“If you look back at the last two years, it is exceedingly clear that undocumented immigrants have played an outsize role in the response and recovery to COVID-19, particularly in a state like California,” said Ali Noorani, president of the National Immigration Forum, a centrist immigration advocacy group. “So the impact on California’s physical and economic health of the state, because of this expansion, is tremendous. ... California is being California. (But) the rest of the country is not California. And I say that as a Californian.”

Indeed, the move stands in contrast with immigration politics nationally. Among states, New York has also expanded programs for undocumented immigrants, including allowing some to vote in local elections, but many conservative-led states are moving in the opposite direction, seeking to increase restrictions in moves they argue will de-incentivize coming to the U.S.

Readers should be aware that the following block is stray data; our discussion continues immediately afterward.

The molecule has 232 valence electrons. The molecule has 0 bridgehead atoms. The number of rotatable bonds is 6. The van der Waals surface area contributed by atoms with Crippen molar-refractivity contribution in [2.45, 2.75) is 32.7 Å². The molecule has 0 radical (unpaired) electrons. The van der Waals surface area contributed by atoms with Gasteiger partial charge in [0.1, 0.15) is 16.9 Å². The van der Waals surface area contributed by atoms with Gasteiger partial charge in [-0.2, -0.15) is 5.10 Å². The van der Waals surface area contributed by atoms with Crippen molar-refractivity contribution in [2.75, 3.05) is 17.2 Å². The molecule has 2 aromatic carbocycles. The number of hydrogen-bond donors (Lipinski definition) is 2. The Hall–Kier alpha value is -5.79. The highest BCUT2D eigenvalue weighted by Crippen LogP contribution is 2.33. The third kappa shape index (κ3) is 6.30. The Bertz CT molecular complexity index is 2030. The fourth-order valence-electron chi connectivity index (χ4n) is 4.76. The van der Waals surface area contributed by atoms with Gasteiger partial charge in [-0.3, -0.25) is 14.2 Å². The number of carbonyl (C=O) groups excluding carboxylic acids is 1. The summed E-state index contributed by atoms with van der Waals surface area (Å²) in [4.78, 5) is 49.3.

State Sen. Jim Nielsen, a Republican from Tehama County who opposes the Medi-Cal expansion, said it would obligate the state to provide benefits to undocumented residents “in perpetuity.”

“We’re going to be assuming the burden of those individuals without necessarily providing them with opportunities to find work and, in fact, become an asset rather than a liability to our budget,” said Nielsen, vice chair of the Senate budget committee. “That’s what I call budget busting.”

The move to expand Medi-Cal coverage caps a nearly decadelong battle led by immigration advocates and progressive legislators. In 2016, the Legislature expanded the full scope of coverage — including preventive, dental and mental-health care — to all undocumented children through age 18, and young adults up to age 26 were added a few years later.


Video: Newsom pushes expanded health care for immigrants (Associated Press)

State Sen. María Elena Durazo, D-Los Angeles, who has been at the forefront of the effort to eliminate immigration status as a criteria for coverage, said proponents gradually won the votes of more legislators — using both practical and emotional arguments. She said waiting to treat an undocumented person with diabetes until the person ends up in the emergency room increases costs and, in severe cases, causes the loss of a limb due to an otherwise manageable disease.